5 Reasons Men Shouldn't Blow Off Going to the Doctor

Research has found that 45 percent of men between ages 18 and 50 don’t have a primary care physician, and 40 percent of men in their 40s have never even had their cholesterol tested.

Other research over the past few years backs this up. In fact, an American Academy of Family Physicians survey found that more than half of men—55 percent—hadn’t seen their M.D. in the previous year. What gives?

Simple. "Men are babies," says T.E. Holt, M.D., Ph.D., a Men’s Health contributing editor and practicing physician with the University of North Carolina School of Medicine. “Men notoriously avoid doctors, especially men between the ages of 20 and 40. These are the same years in which men are twice as likely as women to die.”

What are men afraid of? What their physicians will find, of course. But this is far scarier: Avoiding your annual checkup could be a fatal mistake. Here are 5 killer reasons to schedule your doctor's appointment today.

Schedule a Doctor's Appointment Because . . . Your heart may be hiding something

Nearly 800,000 Americans will have a first heart attack this year, according to the American Heart Association. For more than a third of them, the first symptom will be death. But half of all victims could have seen the attack coming, especially with the help of their doctors.

The first two symptoms are usually shortness of breath during light activity, or slight chest pain when exercising, says Michael Blaha, M.D., M.P.H., a cardiologist at Johns Hopkins Hospital. This is why most doctors ask about your fitness regimen, whether you've been feeling any discomfort (like “muscle strain” or “heartburn”) lately, and if you're able to do as much as you used to. The fact is, most men don't recognize the symptoms of heart disease.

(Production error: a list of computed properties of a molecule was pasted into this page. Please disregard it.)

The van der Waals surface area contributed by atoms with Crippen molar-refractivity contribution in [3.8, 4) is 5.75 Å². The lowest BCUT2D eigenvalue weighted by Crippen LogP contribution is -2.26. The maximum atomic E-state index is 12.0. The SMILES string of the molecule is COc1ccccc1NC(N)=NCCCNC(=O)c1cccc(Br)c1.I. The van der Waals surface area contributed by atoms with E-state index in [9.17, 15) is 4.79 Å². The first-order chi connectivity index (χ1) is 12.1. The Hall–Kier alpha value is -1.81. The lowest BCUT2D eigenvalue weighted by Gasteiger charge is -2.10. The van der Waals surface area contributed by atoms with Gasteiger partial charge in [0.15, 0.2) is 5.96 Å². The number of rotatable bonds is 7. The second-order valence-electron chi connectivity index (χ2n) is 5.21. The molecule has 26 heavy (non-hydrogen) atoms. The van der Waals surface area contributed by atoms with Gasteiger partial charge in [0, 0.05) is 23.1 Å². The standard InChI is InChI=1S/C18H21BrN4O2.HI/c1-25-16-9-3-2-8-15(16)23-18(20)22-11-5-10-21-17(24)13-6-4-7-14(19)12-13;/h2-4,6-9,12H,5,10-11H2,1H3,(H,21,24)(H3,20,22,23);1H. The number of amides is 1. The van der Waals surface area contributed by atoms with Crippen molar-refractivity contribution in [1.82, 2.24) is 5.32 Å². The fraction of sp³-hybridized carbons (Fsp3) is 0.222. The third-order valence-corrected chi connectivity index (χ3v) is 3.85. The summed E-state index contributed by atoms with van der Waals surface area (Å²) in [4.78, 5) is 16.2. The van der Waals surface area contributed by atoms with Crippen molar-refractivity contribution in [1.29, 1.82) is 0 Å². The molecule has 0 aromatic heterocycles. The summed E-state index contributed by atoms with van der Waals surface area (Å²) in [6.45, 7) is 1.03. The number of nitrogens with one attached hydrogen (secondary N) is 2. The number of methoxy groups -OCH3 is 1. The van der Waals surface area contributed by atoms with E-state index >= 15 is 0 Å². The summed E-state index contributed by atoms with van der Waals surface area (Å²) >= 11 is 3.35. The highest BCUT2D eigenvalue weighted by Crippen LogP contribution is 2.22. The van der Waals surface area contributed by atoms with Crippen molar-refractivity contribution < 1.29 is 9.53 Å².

"It only clicks afterward," Dr. Blaha says. “It’s common, after a heart attack, for the person to say they’ve been short of breath or more fatigued than usual."

Sometimes, these symptoms last for years before the person has a heart attack. “There’s often plenty of time to correct the problem," says Dr. Blaha, "through medication or exercise.” You just need to be man enough to start the conversation with your doctor. Are you?

Schedule a Doctor's Appointment Because . . . Your blood sugar may be running rampant

Although not an infectious disease, diabetes seems to be spreading like one. Since 1980, its prevalence in the United States has risen by 47 percent, a trend that's expected to accelerate more in the next decade. Nearly half of American men today either have the condition or are on the verge of developing it, according to a new report from the National Institutes of Health. More than a third of them don’t even know it.

Everyone in America should be tested for diabetes. (It’s a simple pin-prick test. No excuses.) Why? There’s just too much at stake, says David Kendall, M.D., American Diabetes Association chief scientific and medical officer. Consider:

• Having diabetes doubles your chances of dying at any age compared with a person who's diabetes-free.

• Diabetes is the primary cause of cardiovascular disease in the United States, slashing a man's life span by an average of 13 years. According to a recent study in the Archives of Internal Medicine, if you're diagnosed with diabetes before age 60, your risk of heart attack increases 2.5 times.

• The farther along the disease progresses before diagnosis, the greater your likelihood of eye problems (often resulting in blindness), kidney problems (often resulting in dialysis), and trouble healing (often resulting in amputation).

• Undiagnosed diabetes also puts you at higher risk of certain types of cancer.

Here’s the good news: When caught early enough, the progression of diabetes can be slowed or even stopped through simple lifestyle changes, such as diet and exercise, says Keith Berkowitz, M.D., founder and medical director of the Center for Balanced Health in New York City. (In fact, one maverick doctor has reversed the progression of diabetes in some patients—check out The Cure for Diabetes.)

Diabetes screening should start no later than age 45, says Dr. Kendall. For those at higher risk—because they have high blood pressure, cholesterol problems, or a family history—screening should begin immediately.